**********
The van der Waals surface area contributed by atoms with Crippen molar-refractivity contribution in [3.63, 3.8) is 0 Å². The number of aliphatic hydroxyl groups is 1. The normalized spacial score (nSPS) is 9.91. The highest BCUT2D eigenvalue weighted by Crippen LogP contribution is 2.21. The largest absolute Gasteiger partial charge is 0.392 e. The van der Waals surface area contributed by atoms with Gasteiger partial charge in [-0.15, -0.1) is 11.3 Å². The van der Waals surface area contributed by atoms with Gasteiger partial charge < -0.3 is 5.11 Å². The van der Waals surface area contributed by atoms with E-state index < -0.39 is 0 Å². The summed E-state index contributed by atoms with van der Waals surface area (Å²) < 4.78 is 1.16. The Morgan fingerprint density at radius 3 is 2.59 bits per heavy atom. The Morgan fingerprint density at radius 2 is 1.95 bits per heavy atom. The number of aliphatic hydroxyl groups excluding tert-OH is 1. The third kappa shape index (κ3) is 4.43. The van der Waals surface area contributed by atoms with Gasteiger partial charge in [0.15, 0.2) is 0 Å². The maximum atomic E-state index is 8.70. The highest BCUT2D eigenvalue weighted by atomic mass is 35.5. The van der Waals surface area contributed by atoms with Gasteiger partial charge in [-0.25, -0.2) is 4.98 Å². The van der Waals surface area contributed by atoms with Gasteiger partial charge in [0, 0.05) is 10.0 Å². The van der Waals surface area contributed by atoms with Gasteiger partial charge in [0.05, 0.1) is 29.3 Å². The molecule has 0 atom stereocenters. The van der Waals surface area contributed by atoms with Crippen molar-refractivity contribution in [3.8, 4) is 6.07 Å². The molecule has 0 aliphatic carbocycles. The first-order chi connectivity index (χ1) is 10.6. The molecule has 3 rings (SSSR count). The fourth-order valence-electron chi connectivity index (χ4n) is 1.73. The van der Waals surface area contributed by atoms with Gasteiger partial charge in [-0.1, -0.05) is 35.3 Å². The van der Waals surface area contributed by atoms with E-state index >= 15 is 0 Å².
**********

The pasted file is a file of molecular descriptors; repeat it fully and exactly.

The van der Waals surface area contributed by atoms with Crippen molar-refractivity contribution in [3.63, 3.8) is 0 Å². The number of aliphatic hydroxyl groups is 1. The normalized spacial score (nSPS) is 9.91. The highest BCUT2D eigenvalue weighted by Crippen LogP contribution is 2.21. The largest absolute Gasteiger partial charge is 0.392 e. The van der Waals surface area contributed by atoms with Gasteiger partial charge in [-0.15, -0.1) is 11.3 Å². The van der Waals surface area contributed by atoms with Gasteiger partial charge < -0.3 is 5.11 Å². The van der Waals surface area contributed by atoms with E-state index < -0.39 is 0 Å². The summed E-state index contributed by atoms with van der Waals surface area (Å²) < 4.78 is 1.16. The Morgan fingerprint density at radius 3 is 2.59 bits per heavy atom. The Morgan fingerprint density at radius 2 is 1.95 bits per heavy atom. The number of aliphatic hydroxyl groups excluding tert-OH is 1. The third kappa shape index (κ3) is 4.43. The van der Waals surface area contributed by atoms with Gasteiger partial charge in [0.15, 0.2) is 0 Å². The maximum atomic E-state index is 8.70. The highest BCUT2D eigenvalue weighted by atomic mass is 35.5. The van der Waals surface area contributed by atoms with Gasteiger partial charge in [-0.25, -0.2) is 4.98 Å². The van der Waals surface area contributed by atoms with Gasteiger partial charge in [0, 0.05) is 10.0 Å². The van der Waals surface area contributed by atoms with Gasteiger partial charge in [0.05, 0.1) is 29.3 Å². The molecule has 0 atom stereocenters. The van der Waals surface area contributed by atoms with Crippen molar-refractivity contribution in [3.8, 4) is 6.07 Å². The molecule has 0 aliphatic carbocycles. The first-order chi connectivity index (χ1) is 10.6. The molecule has 3 rings (SSSR count). The fourth-order valence-electron chi connectivity index (χ4n) is 1.73. The van der Waals surface area contributed by atoms with Gasteiger partial charge in [-0.1, -0.05) is 35.3 Å². The van der Waals surface area contributed by atoms with E-state index >= 15 is 0 Å².